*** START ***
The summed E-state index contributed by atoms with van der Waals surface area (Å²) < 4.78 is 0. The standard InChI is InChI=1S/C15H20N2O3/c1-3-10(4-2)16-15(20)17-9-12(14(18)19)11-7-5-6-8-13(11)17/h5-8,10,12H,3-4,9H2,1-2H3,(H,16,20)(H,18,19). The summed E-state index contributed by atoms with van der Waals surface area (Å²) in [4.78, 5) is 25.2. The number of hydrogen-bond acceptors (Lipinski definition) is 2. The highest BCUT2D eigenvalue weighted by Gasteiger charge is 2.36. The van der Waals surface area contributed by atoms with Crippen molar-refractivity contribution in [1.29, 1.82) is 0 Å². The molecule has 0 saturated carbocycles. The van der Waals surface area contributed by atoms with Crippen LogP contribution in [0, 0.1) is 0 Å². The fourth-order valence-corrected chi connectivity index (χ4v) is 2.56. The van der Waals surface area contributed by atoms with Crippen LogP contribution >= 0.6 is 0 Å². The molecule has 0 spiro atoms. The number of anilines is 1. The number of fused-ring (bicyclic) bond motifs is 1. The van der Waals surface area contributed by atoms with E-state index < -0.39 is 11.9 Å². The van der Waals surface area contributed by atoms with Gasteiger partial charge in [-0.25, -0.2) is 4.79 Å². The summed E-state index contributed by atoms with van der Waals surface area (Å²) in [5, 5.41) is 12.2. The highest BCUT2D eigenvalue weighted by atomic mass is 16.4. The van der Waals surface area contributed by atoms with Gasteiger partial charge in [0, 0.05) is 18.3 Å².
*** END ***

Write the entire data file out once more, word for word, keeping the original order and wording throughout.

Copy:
The summed E-state index contributed by atoms with van der Waals surface area (Å²) < 4.78 is 0. The standard InChI is InChI=1S/C15H20N2O3/c1-3-10(4-2)16-15(20)17-9-12(14(18)19)11-7-5-6-8-13(11)17/h5-8,10,12H,3-4,9H2,1-2H3,(H,16,20)(H,18,19). The summed E-state index contributed by atoms with van der Waals surface area (Å²) in [4.78, 5) is 25.2. The number of hydrogen-bond acceptors (Lipinski definition) is 2. The highest BCUT2D eigenvalue weighted by Gasteiger charge is 2.36. The van der Waals surface area contributed by atoms with Crippen molar-refractivity contribution in [1.29, 1.82) is 0 Å². The molecule has 0 saturated carbocycles. The van der Waals surface area contributed by atoms with Crippen LogP contribution in [0, 0.1) is 0 Å². The fourth-order valence-corrected chi connectivity index (χ4v) is 2.56. The van der Waals surface area contributed by atoms with Crippen LogP contribution >= 0.6 is 0 Å². The molecule has 0 spiro atoms. The number of anilines is 1. The number of fused-ring (bicyclic) bond motifs is 1. The van der Waals surface area contributed by atoms with E-state index < -0.39 is 11.9 Å². The van der Waals surface area contributed by atoms with Gasteiger partial charge in [-0.25, -0.2) is 4.79 Å². The summed E-state index contributed by atoms with van der Waals surface area (Å²) in [5, 5.41) is 12.2. The highest BCUT2D eigenvalue weighted by atomic mass is 16.4. The van der Waals surface area contributed by atoms with Gasteiger partial charge in [0, 0.05) is 18.3 Å².